Fatal collision between a tram and pedestrian at Woodbourn Road, Sheffield, 22 December 2016.
At 10:02 hrs on 22 December 2016, a pedestrian, who had just got off an inbound tram at Woodbourn Road tram stop, was struck and fatally injured by an outbound tram travelling from Sheffield city centre towards Meadowhall. The pedestrian was using the crossing at the northern end of the tram stop at the time. The crossing, which runs over both tracks, provides a pathway between the inbound platform and Woodbourn Road. No one was waiting at the outbound platform and no one on board the outbound tram had requested that it stop, so it was travelling non-stop through the platform at around 13 mph (21 km/h).
The tram driver did not see the pedestrian approaching the crossing. Until shortly before the collision, the tram driver’s attention was focused on looking in the tram’s mirrors and not on looking ahead. Consequently, the driver did not see the pedestrian in time to take action to prevent the accident. Other possible factors that might have contributed to the accident were that the driver was wearing sunglasses, which might have reduced the visibility of the pedestrian who was in a shaded area, and the driver’s concentration level might have been reduced by that stage of the journey. The pedestrian was seemingly unaware that the tram was approaching the crossing and the tram did not give an audible warning to indicate that it was passing non-stop through the tram stop. An underlying cause was that Stagecoach Supertram had not assessed the risk of trams in service running non-stop through tram stops when it first introduced the system of request stops around 1999. The RAIB also found inconsistencies between the training and assessments for new tram drivers when making non-stop movements through tram stops and the operational standards that drivers are required to follow for such movements.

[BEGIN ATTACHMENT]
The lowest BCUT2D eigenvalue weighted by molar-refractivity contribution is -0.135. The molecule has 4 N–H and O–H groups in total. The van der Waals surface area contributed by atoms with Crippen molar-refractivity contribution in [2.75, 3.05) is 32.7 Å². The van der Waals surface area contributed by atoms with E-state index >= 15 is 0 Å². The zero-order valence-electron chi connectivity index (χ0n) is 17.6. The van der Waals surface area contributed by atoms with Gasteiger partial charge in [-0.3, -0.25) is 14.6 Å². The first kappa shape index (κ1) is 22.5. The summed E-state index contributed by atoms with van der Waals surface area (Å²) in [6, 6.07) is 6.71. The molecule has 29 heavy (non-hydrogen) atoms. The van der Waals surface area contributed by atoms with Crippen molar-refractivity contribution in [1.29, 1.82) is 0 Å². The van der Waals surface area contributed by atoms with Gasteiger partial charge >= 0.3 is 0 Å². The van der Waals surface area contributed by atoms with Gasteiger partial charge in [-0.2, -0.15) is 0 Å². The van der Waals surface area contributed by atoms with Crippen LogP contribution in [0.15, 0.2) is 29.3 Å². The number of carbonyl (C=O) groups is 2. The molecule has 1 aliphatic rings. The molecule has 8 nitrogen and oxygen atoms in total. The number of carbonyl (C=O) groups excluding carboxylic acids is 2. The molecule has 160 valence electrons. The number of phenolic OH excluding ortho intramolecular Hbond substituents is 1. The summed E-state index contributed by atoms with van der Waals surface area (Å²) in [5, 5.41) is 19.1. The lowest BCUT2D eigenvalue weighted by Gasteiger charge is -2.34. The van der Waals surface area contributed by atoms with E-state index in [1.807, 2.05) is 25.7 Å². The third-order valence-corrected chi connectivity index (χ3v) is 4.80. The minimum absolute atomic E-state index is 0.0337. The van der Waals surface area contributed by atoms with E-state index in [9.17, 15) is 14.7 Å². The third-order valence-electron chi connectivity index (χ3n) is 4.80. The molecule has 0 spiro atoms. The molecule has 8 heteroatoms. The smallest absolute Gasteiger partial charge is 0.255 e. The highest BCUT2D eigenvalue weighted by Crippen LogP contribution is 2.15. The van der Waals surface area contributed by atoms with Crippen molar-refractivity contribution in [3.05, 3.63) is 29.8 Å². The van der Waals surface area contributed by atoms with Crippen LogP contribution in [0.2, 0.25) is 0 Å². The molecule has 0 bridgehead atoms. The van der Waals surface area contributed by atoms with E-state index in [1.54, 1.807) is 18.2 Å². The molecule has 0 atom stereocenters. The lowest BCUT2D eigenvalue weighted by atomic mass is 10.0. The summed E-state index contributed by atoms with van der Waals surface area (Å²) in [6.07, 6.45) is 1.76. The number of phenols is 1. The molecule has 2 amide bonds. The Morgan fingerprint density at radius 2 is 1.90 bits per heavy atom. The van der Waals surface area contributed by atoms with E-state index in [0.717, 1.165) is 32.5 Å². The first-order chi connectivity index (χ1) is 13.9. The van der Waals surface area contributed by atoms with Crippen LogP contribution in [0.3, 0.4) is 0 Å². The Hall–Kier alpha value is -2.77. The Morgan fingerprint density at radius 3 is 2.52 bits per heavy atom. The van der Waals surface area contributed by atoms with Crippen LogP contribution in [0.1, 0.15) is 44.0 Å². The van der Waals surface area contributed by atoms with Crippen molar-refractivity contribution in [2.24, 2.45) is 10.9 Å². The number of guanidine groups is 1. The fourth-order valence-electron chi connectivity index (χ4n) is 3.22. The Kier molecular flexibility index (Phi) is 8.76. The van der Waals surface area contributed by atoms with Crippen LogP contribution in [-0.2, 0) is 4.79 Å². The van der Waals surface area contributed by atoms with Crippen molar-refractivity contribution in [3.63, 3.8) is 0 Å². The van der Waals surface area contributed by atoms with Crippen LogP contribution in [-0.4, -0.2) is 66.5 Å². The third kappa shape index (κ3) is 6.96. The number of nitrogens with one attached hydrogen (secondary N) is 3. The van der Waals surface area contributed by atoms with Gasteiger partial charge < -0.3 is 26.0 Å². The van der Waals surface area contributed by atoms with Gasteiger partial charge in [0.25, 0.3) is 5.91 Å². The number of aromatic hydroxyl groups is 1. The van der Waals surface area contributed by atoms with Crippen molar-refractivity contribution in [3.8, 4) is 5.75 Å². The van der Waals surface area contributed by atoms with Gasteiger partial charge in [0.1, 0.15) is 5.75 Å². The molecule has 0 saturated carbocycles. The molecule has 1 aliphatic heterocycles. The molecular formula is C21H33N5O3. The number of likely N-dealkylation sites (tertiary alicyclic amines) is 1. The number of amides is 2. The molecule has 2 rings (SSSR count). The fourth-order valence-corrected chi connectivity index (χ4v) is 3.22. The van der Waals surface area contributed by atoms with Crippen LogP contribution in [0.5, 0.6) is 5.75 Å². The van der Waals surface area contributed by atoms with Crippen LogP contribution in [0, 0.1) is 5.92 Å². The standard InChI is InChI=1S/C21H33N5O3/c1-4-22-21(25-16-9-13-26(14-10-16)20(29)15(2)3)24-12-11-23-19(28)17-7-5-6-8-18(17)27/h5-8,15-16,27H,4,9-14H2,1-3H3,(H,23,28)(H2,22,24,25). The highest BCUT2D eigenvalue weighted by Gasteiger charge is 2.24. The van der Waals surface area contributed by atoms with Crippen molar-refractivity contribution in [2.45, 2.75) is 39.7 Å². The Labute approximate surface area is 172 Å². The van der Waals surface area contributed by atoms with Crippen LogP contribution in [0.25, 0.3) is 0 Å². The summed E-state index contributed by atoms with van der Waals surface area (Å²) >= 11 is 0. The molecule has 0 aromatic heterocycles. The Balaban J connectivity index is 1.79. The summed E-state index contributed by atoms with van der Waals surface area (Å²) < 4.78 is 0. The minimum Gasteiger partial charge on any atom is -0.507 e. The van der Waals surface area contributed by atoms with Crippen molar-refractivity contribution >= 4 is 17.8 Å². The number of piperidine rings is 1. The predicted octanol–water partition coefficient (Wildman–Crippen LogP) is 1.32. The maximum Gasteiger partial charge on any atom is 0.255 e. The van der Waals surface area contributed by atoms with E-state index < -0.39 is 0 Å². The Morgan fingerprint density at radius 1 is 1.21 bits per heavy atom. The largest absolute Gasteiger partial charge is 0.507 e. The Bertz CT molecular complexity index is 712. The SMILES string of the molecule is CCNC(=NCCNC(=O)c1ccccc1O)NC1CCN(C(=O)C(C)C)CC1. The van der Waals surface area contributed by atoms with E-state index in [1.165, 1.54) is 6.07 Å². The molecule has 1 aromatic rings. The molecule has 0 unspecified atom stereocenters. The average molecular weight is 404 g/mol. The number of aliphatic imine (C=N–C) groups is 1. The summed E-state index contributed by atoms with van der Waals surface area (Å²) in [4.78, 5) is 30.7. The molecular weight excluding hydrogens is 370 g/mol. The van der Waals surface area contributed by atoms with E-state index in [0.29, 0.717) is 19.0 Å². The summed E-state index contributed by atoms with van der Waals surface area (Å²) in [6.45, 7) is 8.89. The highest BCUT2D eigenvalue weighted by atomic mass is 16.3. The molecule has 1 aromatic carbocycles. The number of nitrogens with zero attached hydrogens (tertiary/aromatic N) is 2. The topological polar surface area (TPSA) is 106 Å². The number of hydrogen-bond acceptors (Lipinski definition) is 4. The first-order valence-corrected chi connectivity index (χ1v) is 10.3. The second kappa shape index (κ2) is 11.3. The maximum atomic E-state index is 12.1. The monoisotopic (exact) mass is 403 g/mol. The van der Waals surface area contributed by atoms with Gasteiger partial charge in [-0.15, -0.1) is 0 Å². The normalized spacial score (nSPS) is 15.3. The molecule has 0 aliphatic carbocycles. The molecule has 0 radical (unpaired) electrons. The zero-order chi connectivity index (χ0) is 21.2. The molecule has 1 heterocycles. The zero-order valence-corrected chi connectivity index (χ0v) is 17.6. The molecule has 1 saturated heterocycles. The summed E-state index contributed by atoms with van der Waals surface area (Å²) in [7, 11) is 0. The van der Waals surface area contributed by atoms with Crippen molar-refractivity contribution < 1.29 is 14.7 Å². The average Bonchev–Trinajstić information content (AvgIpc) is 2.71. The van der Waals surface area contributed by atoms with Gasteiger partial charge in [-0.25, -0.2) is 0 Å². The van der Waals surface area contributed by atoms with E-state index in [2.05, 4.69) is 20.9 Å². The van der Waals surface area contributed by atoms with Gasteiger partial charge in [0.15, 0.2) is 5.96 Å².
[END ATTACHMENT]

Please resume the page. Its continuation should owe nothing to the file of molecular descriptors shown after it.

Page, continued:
Since the accident, Stagecoach Supertram has reported it has taken action to mandate audible warnings for all non-stop movements through tram stops and to reduce driver distraction due to looking in mirrors. It has also updated its risk assessment to include trams in service running non-stop through tram stops and implemented measures to reduce the risk of collisions with pedestrians. These reported actions address factors which otherwise would have resulted in RAIB recommendations.
The RAIB has made two recommendations. One recommendation is addressed to Stagecoach Supertram and relates to the continuance of its work to review its training material against its operational standards so that they are made consistent. The second recommendation is addressed to UK tram operators, in conjunction with UK Tram Limited, and relates to setting up an industry working group to monitor the development and application of new pedestrian detection technology to alert drivers to potential collisions with pedestrians.
The RAIB has also identified three learning points. The first highlights the importance of tram operators actively assessing and managing the additional risk to users of foot crossings associated with trams making non-stop movements through tram stops. The second reminds tram drivers to only use driving mirrors for essential tasks related to the safe operation of the tram during non-stop movements through tram stops. The third is for tram drivers about understanding how sunglasses can affect their vision when passing from sunlit to shaded areas, particularly during the winter months when the sun is low.